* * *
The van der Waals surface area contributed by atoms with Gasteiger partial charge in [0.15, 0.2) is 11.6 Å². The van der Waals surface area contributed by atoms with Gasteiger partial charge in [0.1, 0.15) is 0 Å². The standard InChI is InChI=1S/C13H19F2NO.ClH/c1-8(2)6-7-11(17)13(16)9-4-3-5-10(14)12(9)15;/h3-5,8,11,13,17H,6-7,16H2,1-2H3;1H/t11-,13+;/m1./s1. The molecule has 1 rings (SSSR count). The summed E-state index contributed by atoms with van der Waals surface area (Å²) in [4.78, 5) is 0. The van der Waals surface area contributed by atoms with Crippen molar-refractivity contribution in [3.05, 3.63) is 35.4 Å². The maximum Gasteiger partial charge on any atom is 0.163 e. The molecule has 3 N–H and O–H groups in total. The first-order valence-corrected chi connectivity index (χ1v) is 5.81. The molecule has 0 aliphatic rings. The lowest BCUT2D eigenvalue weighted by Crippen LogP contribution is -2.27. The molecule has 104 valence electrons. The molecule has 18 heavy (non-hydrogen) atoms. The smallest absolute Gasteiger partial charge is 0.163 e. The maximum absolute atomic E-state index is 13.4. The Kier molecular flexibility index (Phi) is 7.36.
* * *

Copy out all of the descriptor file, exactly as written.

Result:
The van der Waals surface area contributed by atoms with Gasteiger partial charge in [0.15, 0.2) is 11.6 Å². The van der Waals surface area contributed by atoms with Gasteiger partial charge in [0.1, 0.15) is 0 Å². The standard InChI is InChI=1S/C13H19F2NO.ClH/c1-8(2)6-7-11(17)13(16)9-4-3-5-10(14)12(9)15;/h3-5,8,11,13,17H,6-7,16H2,1-2H3;1H/t11-,13+;/m1./s1. The molecule has 1 rings (SSSR count). The summed E-state index contributed by atoms with van der Waals surface area (Å²) in [4.78, 5) is 0. The van der Waals surface area contributed by atoms with Crippen molar-refractivity contribution in [3.05, 3.63) is 35.4 Å². The maximum Gasteiger partial charge on any atom is 0.163 e. The molecule has 3 N–H and O–H groups in total. The first-order valence-corrected chi connectivity index (χ1v) is 5.81. The molecule has 0 aliphatic rings. The lowest BCUT2D eigenvalue weighted by Crippen LogP contribution is -2.27. The molecule has 104 valence electrons. The molecule has 18 heavy (non-hydrogen) atoms. The smallest absolute Gasteiger partial charge is 0.163 e. The maximum absolute atomic E-state index is 13.4. The Kier molecular flexibility index (Phi) is 7.36.